My musings: 50 years of CFP Board and my journey

Nandita Das Financial Planning

Wow!  50 years of prestige!

We are celebrating 50 years of prestige under the certified financial planning CFP board. Yes, we have come a long way but at the same time there’s a long way to go for this profession. As I look back, I realize role that each one of us have played in the evolution of the financial planning profession. Personally, I remember 16 years back when I had epiphany and realized that I needed to get some help to get my financial house in order. US has been my third country and for some unknown or should I say obvious reasons, I had high expectations of the professional that I was searching to help me with my finances. As I went searching for searching for CFP professionals or professionals in general, I realized that my expectations from the industry was way ahead of the curve. I did not get the service that I was expecting or had hoped for.  My choice then was limited to either succumb to the circumstances or change the circumstances.

At that point of my life I had finished my PhD in finance with a dissertation in hedge funds and had simultaneously studied to get my Chartered Financial Analyst designation. The thing about going through the process of earning your PhD is, it makes you humble. It makes you realize how much you don’t know. I knew my dissertation in hedge funds and my CFA designation would come to my help for managing my investments, if I had any investments, but certainly not for a holistic view of my financial life. The few professionals that I met with a hope that they would help me chart my financial life map were interested in how much investment assets I had. I am not sure if that was their intention or was it that the brain was tuned to ask the so-called required questions to qualify a client. It probably was a barometer or a triage that we go through when we go to a doctor’s office. The triage has a fixed outcome and so did the question of how much assets you have also had a fixed outcome; which for me was ‘You do not qualify as a client’. I was flabbergasted.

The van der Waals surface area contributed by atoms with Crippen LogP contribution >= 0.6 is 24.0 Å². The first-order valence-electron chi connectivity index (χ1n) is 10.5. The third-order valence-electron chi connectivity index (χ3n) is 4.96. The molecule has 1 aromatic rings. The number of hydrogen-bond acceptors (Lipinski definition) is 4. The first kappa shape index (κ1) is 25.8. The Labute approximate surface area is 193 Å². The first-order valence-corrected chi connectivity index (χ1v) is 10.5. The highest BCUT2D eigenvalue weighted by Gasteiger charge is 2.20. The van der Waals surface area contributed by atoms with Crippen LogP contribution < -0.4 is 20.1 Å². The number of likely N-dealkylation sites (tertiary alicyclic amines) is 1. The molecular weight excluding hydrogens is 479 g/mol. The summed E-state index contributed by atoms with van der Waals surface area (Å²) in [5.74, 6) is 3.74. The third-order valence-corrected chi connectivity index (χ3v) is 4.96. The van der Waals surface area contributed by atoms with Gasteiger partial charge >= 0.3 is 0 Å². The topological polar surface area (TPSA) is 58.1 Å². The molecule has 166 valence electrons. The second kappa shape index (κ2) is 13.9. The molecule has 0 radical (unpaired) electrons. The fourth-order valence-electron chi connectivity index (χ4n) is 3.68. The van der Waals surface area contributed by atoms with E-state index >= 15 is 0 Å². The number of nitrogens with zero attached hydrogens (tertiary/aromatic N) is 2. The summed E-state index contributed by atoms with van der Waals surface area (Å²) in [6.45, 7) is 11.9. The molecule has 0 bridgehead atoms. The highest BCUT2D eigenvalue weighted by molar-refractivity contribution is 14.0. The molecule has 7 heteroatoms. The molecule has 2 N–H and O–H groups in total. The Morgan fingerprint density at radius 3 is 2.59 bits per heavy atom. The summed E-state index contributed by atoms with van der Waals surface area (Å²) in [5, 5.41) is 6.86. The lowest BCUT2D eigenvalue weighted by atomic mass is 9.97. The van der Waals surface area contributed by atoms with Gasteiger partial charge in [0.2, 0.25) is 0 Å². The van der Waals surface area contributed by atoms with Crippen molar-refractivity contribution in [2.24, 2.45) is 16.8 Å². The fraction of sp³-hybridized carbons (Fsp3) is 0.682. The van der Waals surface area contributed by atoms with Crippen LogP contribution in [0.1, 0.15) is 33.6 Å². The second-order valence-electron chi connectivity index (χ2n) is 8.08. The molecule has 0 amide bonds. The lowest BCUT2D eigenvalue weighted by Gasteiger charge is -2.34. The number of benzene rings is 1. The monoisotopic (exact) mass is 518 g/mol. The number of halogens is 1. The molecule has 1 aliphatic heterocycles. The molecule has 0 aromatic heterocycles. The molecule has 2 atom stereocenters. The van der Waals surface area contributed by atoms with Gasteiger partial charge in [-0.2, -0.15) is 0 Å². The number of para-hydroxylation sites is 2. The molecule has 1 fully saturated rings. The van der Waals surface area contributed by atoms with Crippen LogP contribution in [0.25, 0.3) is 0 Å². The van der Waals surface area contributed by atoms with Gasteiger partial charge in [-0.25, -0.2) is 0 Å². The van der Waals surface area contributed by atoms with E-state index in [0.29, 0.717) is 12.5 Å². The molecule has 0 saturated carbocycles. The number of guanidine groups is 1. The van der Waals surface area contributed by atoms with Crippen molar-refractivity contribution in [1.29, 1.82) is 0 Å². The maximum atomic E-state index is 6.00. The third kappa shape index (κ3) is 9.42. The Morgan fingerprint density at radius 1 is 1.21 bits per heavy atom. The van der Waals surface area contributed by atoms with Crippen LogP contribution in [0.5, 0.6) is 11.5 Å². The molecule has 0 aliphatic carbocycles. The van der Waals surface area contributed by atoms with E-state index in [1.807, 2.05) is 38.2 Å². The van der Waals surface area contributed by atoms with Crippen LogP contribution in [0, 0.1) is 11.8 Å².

I knew I needed help but didn’t know where to look for. I was an immigrant professional raising a child with dual-income family and still didn’t have the resources to meet or qualify as a client because of the AUM requirements. I wondered how many of us immigrants are knocking at the wrong door and getting frustrated. I needed to do something for myself and for the immigrants in general.  I took charge of my life and decided to study for the CFP exam and get myself qualified to do financial planning not just of my family but also for all the other immigrants and other people who do not meet the AUM requirements that was so prevalent in those days.

Yes, I did get my CFP though it took two tries to pass the exam. I wondered why so? I had done my PhD in one go; I had done my CFA in one go and here I was struggling to pass my CFP exam. To some extent I would say I had a chip on my shoulder.  I literally thought this was one more designation that I could just zip through and did not realize the holistic knowledge base that was required for you to successfully pass the CFP exam. Once I got my CFP, I realized that financial planning is for everyone; not just for people that have a required base of assets that the financial professional could manage.  I decided to do my part in serving the industry two ways.